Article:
The Antarctic is left defenceless to tourism
Tourism booms again, but continent has no mandatory protection against visitors
Across most of Earth, a tourist attraction that sees 35,000 visitors a year can safely be labelled sleepy. But when it's Antarctica, every footstep matters. Tourism is rebounding here five years after the financial crisis and is now growing fast, with the number of cruise ship passengers visiting doubling in a year.
Although the downturn triggered by the economic collapse created an opportunity for the 50 countries that share responsibility through the Antarctic Treaty to set rules to manage tourism, little has been done. The 28 countries that make up the Antarctic Treaty Consultative Committee have made 27 non-binding recommendations on tourism since 1966, but just two mandatory rules – and neither of those is yet in force.
A 2004 agreement requiring tourism operators to be insured to cover possible rescue operations or medical evacuations has been ratified by only 11 of the 28. A 2009 agreement barring ships carrying more than 500 passengers from landing tourists – a measure to protect trampled sites – has the legal backing of just two countries, Japan and Uruguay. The United States, by far the biggest source of tourists, has not signed either measure.
The United Nations' shipping agency, the International Maritime Organisation, intends to enforce a Polar Code, detailing safety standards for ships entering both the Arctic and Antarctic regions. It was supposed to be force by 2013, but the IMO now says it won't be adopted before 2014, and after that it will take another 18 months for it to be implemented. Alan Hemmings, an environmental consultant on polar regions, said the current lack of standards is a problem because increasing numbers of cruise ships are negotiating the poorly charted and storm-prone seas without ice-strengthened hulls as Antarctic legs are added to South American, South Pacific and around-the-world cruises.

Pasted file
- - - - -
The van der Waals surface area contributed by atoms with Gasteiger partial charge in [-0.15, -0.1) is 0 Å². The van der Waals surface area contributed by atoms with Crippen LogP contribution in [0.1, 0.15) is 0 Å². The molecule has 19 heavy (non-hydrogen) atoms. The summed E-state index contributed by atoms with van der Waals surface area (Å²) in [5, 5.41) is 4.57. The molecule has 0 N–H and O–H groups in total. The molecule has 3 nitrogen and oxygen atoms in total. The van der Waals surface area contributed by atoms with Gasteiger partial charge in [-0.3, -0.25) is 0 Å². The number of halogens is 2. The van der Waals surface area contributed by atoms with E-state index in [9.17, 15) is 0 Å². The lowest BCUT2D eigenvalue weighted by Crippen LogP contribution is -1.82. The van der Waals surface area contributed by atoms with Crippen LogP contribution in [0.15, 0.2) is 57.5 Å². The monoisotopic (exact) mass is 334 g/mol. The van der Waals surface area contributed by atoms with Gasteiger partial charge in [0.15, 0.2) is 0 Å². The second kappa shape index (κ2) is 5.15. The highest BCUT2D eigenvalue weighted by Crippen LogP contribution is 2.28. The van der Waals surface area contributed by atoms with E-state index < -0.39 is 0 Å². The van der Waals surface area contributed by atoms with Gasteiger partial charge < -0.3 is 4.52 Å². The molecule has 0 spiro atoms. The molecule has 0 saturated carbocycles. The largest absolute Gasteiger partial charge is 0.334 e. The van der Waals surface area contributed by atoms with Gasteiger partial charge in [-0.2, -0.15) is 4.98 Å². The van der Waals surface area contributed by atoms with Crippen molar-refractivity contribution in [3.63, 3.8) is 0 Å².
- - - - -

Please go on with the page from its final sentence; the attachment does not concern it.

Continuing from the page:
Antarctic tourism has grown from fewer than 2,000 visitors a year in the 1980s to more than 46,000 in 2007-08. Then the numbers plummeted, bottoming out at fewer than 27,000 in 2011-12. The Rhode Island-based International Association of Antarctic Tour Operators doesn't have its final 2012-13 figures yet but estimates close to 35,000 visitors this season, which runs from November to the end of March. The group expects slightly more tourists next year.
It's not just the numbers of tourists but their activities that are changing, said Mr Hemmings, who has been part of a delegation representing New Zealand in some Antarctic Treaty discussions. "What used to be Antarctic tourism in the late 1980s through the 1990s was generally people of middle age or older. They looked at wildlife, historic sites and maybe visited one current station," he said. "Now people want to go paragliding, waterskiing, diving or a variety of other things."
Antarctic New Zealand's environment manager, Neil Gilbert, said more robust monitoring is needed to track the impacts of tourism. "The Antarctic Peninsula is one of the most rapidly warming parts of the globe. We really don't know what additional impact those tourism numbers are having on what is already a significantly changing environment."
There are fears that habitats will be trampled, that tourists will introduce exotic species or microbes or will transfer native flora and fauna to parts of the continent where they never before existed. A major concern is that a large cruise ship carrying thousands of passengers will run into trouble in these ice-clogged, storm-prone and poorly charted waters, creating an environmentally disastrous oil spill.
To reduce the risk of spills, the IMO barred the use of heavy fuel oil below 60 degrees latitude south in 2011. That was a blow to operators of large cruise ships.
Steve Wellmeier, administrative director of the tour operators' group, said the ban initially slashed cruise passenger numbers by two-thirds. But it was only a temporary obstacle to industry growth; large ocean liners can comply with the ban by using lighter fuels.
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